Tuesday, July 12, 2011

More notes from Jaynes

The introduction to Probability Theory: The Logic of Science has been useful for explaining what various statistical procedures are used for when making an inference about data.

Maximum entropy is a technique used to establish probabilities for outcomes from data given no prior information or assumptions. It is essentially an algorithm that comes to a conclusion without any bias from the experimenter. Bayesian techniques, on the other hand, require some prior information, and this will affect the conclusion.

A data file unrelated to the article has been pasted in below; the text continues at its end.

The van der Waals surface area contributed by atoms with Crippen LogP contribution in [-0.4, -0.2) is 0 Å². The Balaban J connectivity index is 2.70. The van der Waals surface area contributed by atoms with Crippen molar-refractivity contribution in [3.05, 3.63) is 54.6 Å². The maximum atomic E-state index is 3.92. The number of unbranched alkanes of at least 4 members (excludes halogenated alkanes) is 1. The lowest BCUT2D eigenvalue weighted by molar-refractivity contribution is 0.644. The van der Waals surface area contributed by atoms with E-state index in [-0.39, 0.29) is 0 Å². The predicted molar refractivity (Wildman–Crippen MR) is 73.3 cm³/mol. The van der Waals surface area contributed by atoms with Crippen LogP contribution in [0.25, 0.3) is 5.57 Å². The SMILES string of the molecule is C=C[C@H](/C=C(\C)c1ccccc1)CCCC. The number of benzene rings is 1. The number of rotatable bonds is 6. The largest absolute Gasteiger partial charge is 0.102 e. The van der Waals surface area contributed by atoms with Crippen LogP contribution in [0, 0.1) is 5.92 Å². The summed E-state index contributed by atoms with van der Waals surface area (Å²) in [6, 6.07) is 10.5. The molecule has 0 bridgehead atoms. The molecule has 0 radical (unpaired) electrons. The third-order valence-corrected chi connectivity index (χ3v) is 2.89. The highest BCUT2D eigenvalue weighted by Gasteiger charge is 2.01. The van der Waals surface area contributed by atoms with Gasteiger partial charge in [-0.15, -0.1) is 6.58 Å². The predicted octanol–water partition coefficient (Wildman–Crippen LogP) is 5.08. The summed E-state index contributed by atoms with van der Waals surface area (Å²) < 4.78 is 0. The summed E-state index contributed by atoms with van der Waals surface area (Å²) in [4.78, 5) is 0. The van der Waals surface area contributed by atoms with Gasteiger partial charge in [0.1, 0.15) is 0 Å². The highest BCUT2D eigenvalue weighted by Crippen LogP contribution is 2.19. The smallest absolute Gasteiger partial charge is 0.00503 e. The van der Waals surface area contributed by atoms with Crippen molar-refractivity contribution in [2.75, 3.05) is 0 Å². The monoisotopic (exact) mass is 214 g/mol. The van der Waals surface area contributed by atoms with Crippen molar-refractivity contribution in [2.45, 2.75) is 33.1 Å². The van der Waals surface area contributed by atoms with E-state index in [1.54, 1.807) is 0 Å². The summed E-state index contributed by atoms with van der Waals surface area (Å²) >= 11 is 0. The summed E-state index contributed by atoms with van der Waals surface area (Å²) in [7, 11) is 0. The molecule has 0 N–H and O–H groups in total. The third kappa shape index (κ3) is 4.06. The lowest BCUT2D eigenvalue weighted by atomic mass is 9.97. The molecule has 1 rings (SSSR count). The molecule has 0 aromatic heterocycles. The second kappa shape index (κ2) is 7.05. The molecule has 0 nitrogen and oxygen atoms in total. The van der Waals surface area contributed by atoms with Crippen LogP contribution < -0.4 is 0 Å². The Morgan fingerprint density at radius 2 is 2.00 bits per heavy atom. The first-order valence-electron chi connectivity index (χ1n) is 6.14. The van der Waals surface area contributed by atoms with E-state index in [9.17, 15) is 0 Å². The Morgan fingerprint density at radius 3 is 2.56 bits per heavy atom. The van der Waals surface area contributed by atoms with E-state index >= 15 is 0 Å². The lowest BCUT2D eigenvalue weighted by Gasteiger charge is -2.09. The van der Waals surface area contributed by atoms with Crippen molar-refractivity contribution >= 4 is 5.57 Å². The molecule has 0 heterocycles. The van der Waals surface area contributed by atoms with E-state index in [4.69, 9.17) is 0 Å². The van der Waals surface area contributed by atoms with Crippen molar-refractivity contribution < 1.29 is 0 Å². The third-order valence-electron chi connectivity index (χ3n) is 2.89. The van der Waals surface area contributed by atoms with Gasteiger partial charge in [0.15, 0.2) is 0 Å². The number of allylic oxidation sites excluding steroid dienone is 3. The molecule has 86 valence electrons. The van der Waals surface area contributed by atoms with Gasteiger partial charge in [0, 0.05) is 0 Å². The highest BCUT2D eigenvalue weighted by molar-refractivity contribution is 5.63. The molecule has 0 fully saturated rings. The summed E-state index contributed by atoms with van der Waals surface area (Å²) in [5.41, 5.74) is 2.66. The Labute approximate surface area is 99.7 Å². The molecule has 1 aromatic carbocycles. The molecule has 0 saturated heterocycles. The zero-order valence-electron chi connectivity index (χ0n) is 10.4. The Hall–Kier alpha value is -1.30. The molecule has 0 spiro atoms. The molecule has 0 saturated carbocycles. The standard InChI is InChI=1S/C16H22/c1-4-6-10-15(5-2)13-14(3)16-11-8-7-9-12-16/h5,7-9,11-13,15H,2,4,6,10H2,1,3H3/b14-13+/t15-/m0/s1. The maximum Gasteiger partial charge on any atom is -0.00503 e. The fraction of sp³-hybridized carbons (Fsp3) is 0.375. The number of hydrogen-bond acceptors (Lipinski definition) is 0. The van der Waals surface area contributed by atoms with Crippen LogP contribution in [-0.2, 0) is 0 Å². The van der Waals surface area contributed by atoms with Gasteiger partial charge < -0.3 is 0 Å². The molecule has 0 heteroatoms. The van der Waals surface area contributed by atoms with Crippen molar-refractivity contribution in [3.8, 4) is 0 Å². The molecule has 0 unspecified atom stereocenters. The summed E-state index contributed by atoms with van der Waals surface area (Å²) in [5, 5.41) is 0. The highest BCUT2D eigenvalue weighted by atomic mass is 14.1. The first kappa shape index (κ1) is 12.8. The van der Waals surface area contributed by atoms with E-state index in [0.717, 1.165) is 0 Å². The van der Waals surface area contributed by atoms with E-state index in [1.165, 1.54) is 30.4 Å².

Typically, when performing acts of inference, one begins with maximum entropy if very little is known except what's given in the data. Once more is known, one may turn to Bayesian analysis.

Bayesian analysis requires five things: a model, sample space, hypothesis space, prior probabilities, and sampling distributions.

There is much work to be done in developing techniques when even little is known about the raw data; this could lead to steps that can assist in studies where even maximum entropy may fail to give adequate results.